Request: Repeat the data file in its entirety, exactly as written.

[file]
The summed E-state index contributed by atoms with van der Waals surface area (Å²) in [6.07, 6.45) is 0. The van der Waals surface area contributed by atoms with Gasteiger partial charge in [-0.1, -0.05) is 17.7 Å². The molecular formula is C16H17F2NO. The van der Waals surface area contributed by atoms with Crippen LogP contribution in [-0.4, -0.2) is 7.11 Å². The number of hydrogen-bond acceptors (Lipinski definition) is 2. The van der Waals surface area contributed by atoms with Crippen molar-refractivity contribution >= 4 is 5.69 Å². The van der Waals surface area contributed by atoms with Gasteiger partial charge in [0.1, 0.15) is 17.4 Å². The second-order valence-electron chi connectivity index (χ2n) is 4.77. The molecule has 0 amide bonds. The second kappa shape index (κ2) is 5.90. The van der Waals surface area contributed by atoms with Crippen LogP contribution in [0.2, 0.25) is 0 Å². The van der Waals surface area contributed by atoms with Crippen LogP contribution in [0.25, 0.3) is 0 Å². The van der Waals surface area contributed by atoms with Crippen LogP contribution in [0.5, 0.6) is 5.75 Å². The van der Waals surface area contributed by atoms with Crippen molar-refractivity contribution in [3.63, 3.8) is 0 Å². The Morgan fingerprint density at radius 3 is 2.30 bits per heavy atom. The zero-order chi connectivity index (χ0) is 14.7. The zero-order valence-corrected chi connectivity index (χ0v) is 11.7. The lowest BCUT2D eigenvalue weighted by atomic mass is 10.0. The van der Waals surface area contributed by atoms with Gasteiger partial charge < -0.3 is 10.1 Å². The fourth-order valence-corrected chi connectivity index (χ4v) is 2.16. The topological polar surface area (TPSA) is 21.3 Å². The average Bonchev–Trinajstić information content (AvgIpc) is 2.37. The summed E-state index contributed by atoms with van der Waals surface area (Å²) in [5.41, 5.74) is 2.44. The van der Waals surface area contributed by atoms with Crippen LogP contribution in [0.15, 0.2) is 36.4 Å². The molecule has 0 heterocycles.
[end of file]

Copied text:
The summed E-state index contributed by atoms with van der Waals surface area (Å²) in [6.07, 6.45) is 0. The van der Waals surface area contributed by atoms with Gasteiger partial charge in [-0.1, -0.05) is 17.7 Å². The molecular formula is C16H17F2NO. The van der Waals surface area contributed by atoms with Crippen LogP contribution in [-0.4, -0.2) is 7.11 Å². The number of hydrogen-bond acceptors (Lipinski definition) is 2. The van der Waals surface area contributed by atoms with Crippen molar-refractivity contribution >= 4 is 5.69 Å². The van der Waals surface area contributed by atoms with Gasteiger partial charge in [0.1, 0.15) is 17.4 Å². The second-order valence-electron chi connectivity index (χ2n) is 4.77. The molecule has 0 amide bonds. The second kappa shape index (κ2) is 5.90. The van der Waals surface area contributed by atoms with Crippen LogP contribution in [0.2, 0.25) is 0 Å². The van der Waals surface area contributed by atoms with Crippen LogP contribution in [0.25, 0.3) is 0 Å². The van der Waals surface area contributed by atoms with Crippen LogP contribution in [0.5, 0.6) is 5.75 Å². The van der Waals surface area contributed by atoms with Crippen molar-refractivity contribution in [3.63, 3.8) is 0 Å². The Morgan fingerprint density at radius 3 is 2.30 bits per heavy atom. The zero-order chi connectivity index (χ0) is 14.7. The zero-order valence-corrected chi connectivity index (χ0v) is 11.7. The lowest BCUT2D eigenvalue weighted by atomic mass is 10.0. The van der Waals surface area contributed by atoms with Gasteiger partial charge < -0.3 is 10.1 Å². The fourth-order valence-corrected chi connectivity index (χ4v) is 2.16. The topological polar surface area (TPSA) is 21.3 Å². The average Bonchev–Trinajstić information content (AvgIpc) is 2.37. The summed E-state index contributed by atoms with van der Waals surface area (Å²) in [5.41, 5.74) is 2.44. The van der Waals surface area contributed by atoms with Crippen LogP contribution in [0.15, 0.2) is 36.4 Å². The molecule has 0 heterocycles.